Perhaps a more honest, and more factual distinction would be to draw a line at, say 27, between older prospects and younger prospects. Wouldn't this be better than to follow some unwritten and innacurate rule depriving talents like Craig Breslow of prospect status? Wouldn't this put a different, more positive spin on trading for top prospects, younger and older?

  24. B January 27, 2009 at 11:46 PM #

    This sounds much like a Give Jeff Bailey a Chance rehashing. I guess it boils down to this:
    These types of "no-longer-prospect" players have had their shot to impress. Their organizations have spent time and money to develop them but feel they've maxed out. They still see them as useful so they stick in AAA. But a time comes when the money and focus needs to be applied to younger talent. The term prospect, in terms of prospecting for gold, is a good fit for player development. You can always get a nugget or two out of the "no-longer-prospect" type, but he's more like a tapped-out claim. They get abandoned in hopes the motherlode can be found in one of the newer prospects.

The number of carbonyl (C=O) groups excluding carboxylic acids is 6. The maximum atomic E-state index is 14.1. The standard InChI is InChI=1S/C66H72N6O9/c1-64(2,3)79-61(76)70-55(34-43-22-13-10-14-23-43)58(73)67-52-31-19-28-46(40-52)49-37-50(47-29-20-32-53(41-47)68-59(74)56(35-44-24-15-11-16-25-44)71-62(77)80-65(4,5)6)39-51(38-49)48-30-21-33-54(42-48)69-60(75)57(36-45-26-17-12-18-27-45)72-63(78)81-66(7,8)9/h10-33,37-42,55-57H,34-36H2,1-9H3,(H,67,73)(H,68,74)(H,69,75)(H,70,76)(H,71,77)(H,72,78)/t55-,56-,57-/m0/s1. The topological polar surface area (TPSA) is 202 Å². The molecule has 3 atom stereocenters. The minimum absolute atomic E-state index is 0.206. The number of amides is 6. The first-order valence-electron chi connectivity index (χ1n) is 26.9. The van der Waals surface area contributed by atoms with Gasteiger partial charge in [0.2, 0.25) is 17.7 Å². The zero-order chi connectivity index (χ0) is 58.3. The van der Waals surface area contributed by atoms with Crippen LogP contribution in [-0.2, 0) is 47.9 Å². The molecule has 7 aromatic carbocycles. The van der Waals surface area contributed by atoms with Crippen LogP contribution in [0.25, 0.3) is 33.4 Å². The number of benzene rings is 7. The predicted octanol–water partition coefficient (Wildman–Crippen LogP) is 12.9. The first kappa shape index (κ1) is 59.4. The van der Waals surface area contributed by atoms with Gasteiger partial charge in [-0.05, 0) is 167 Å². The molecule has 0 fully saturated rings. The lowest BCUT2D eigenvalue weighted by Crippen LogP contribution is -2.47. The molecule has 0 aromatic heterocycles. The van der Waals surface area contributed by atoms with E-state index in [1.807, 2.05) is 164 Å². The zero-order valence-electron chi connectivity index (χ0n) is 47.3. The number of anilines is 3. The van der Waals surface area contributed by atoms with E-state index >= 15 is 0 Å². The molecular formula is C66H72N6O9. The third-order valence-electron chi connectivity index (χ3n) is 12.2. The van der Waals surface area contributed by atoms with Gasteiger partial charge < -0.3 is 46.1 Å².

I've often wondered in the past why the Zinks and Baileys don't get traded. Small to mid-market teams, I presumed, could find them very useful. David Murphy comes to mind, though he may have been a bit younger. It seems you never hear these guys mentioned in trade talks. Well I guess most teams have their own Zinks and Baileys and don't want ours. They'd rather take a chance with younger prospects in hopes of striking it rich.
    Pat's done a nice job with the top prospect list. How about coming up with a list of the top 4A, career MiLB players, throughout the entire game. Somewhat daunting, but interesting and informative. In honor of Bull Durham's Crash Davis, you could call it the Crash Chart or something like that. Would Jeff Bailey be the starting 1B? Would Zink make the pitching staff? Could you put together a team that might win more games at the ML level than the Pirates or Royals or Nationals? The list could become a hit.

  25. B January 28, 2009 at 7:46 AM #